A pill that could potentially replace insulin injections for people with diabetes has been developed by scientists in India.
The work has been carried out at the Sree Chitra Tirunal Institute for Medical Science and Technology in Kerala.
The new pill, designed to be taken twice daily, uses nanoparticles (extremely small particles) that allow insulin to be delivered into the bloodstream. The nanoparticles break down in response to the pH level in the blood and release the insulin.
Human trials expected in next few months
Currently, insulin cannot be taken in a pill because the hormone is broken down by powerful acids in the stomach.
“We have already developed the capsule form of the insulin,” said Professor Chandra Sharma, who led the study. “We have already tried it on pigs and rats.”
Human trials are expected in the next few months.
Blood clot risk
Rat experiments showed the new nanoparticles entered the bloodstream and ended up in organs such as the liver and kidney. Separate experiments in pigs with diabetes showed their blood glucose was controlled after they ate a pill containing the nanoparticles.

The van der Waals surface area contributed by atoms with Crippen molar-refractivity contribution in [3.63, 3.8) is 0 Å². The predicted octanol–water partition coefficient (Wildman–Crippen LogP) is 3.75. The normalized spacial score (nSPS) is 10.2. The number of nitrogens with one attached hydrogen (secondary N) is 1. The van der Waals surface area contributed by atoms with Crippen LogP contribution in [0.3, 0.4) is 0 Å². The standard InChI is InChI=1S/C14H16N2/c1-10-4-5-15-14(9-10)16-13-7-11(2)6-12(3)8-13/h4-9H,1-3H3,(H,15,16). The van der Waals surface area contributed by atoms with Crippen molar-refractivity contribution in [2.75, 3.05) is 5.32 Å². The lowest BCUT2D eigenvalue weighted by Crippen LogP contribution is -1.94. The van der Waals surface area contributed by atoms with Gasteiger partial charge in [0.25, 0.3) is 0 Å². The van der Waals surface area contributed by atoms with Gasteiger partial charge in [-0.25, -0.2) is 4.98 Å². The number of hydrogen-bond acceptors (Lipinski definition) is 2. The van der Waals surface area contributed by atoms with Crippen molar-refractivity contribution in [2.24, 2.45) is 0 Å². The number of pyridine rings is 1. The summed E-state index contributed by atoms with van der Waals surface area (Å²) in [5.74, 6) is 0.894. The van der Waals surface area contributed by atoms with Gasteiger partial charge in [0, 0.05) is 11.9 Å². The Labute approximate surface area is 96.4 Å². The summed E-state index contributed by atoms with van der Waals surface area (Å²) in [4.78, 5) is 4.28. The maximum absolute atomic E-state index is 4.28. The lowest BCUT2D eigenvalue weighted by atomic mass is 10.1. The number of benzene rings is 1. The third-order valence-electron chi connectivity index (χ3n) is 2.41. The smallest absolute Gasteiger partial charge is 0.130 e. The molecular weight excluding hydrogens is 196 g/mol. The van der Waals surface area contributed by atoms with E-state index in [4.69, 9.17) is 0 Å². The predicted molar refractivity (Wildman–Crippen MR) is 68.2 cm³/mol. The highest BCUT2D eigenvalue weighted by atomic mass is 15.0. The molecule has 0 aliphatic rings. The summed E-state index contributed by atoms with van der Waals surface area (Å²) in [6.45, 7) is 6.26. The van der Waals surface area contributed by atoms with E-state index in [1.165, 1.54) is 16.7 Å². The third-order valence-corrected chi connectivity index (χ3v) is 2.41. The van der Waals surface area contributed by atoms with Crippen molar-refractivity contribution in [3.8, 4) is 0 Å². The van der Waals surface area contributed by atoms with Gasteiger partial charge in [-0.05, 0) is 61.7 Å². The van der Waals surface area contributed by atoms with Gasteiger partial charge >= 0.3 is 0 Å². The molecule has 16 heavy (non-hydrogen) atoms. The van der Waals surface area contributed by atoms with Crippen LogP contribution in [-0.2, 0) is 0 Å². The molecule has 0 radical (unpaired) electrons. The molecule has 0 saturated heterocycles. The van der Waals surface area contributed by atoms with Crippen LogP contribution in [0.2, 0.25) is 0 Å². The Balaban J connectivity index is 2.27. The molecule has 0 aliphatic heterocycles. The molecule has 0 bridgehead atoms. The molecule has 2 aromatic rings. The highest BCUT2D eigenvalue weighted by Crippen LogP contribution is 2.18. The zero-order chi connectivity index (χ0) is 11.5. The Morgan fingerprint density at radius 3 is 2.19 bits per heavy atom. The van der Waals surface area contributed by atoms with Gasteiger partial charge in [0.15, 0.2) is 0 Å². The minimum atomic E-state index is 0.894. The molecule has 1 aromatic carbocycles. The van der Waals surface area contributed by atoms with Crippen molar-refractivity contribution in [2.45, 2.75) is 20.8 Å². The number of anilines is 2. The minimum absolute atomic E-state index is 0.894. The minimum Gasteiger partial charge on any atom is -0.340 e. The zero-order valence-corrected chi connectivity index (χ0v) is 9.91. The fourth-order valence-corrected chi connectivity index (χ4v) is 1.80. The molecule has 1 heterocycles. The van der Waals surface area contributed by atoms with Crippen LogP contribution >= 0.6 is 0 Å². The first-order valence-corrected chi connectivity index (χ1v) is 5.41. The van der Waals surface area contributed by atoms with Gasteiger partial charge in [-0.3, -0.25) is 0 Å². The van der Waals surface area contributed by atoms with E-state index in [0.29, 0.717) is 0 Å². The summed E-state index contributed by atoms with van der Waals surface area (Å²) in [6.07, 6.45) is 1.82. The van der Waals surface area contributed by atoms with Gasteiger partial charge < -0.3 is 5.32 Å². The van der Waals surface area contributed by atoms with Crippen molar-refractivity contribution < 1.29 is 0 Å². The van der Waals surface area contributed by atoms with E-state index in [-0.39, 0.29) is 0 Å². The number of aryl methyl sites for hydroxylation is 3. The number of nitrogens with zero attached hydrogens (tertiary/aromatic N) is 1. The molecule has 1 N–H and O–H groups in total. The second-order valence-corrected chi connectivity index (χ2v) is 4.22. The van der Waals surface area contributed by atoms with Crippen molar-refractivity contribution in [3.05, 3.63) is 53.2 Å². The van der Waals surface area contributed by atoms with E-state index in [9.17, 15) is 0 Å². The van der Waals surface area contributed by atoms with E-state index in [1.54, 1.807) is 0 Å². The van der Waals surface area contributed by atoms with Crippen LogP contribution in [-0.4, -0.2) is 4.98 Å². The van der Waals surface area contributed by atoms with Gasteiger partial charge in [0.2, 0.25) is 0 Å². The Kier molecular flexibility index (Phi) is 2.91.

There are concerns, however, around the risks nanoparticles might pose to humans, warned Professor Sharma. They could, for example, activate blood platelets and lead to clotting, although Professor Sharma said tests showed that the nanoparticles were generally compatible with human blood.
Dr Victoria King, Diabetes UK Research Manager, said: “There are approximately 900,000 people in the UK who currently take insulin injections, sometimes up to four times a day, so being able to take their insulin orally would have a great impact on their quality of life."
Further studies needed
“This research, however, is still in its early stages and has been tested in animals, therefore further studies establishing the medication's suitability and safety for use in people with diabetes who use insulin would be needed.”